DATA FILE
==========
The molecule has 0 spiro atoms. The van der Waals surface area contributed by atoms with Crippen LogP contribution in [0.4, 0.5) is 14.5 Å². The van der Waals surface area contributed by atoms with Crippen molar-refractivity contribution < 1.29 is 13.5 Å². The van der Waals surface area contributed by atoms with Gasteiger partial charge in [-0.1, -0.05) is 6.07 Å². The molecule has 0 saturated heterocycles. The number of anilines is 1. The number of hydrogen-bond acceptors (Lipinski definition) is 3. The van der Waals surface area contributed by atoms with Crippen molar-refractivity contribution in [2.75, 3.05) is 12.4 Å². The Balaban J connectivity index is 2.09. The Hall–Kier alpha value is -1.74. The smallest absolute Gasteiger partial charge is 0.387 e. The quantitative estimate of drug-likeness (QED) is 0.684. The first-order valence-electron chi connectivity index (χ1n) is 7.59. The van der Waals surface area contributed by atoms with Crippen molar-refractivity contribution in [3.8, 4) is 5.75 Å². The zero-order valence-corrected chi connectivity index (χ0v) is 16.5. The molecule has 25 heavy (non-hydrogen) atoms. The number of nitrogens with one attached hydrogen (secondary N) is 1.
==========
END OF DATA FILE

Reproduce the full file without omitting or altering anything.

The molecule has 0 spiro atoms. The van der Waals surface area contributed by atoms with Crippen LogP contribution in [0.4, 0.5) is 14.5 Å². The van der Waals surface area contributed by atoms with Crippen molar-refractivity contribution < 1.29 is 13.5 Å². The van der Waals surface area contributed by atoms with Gasteiger partial charge in [-0.1, -0.05) is 6.07 Å². The molecule has 0 saturated heterocycles. The number of anilines is 1. The number of hydrogen-bond acceptors (Lipinski definition) is 3. The van der Waals surface area contributed by atoms with Crippen molar-refractivity contribution in [2.75, 3.05) is 12.4 Å². The Balaban J connectivity index is 2.09. The Hall–Kier alpha value is -1.74. The smallest absolute Gasteiger partial charge is 0.387 e. The quantitative estimate of drug-likeness (QED) is 0.684. The first-order valence-electron chi connectivity index (χ1n) is 7.59. The van der Waals surface area contributed by atoms with Crippen molar-refractivity contribution in [3.8, 4) is 5.75 Å². The zero-order valence-corrected chi connectivity index (χ0v) is 16.5. The molecule has 25 heavy (non-hydrogen) atoms. The number of nitrogens with one attached hydrogen (secondary N) is 1.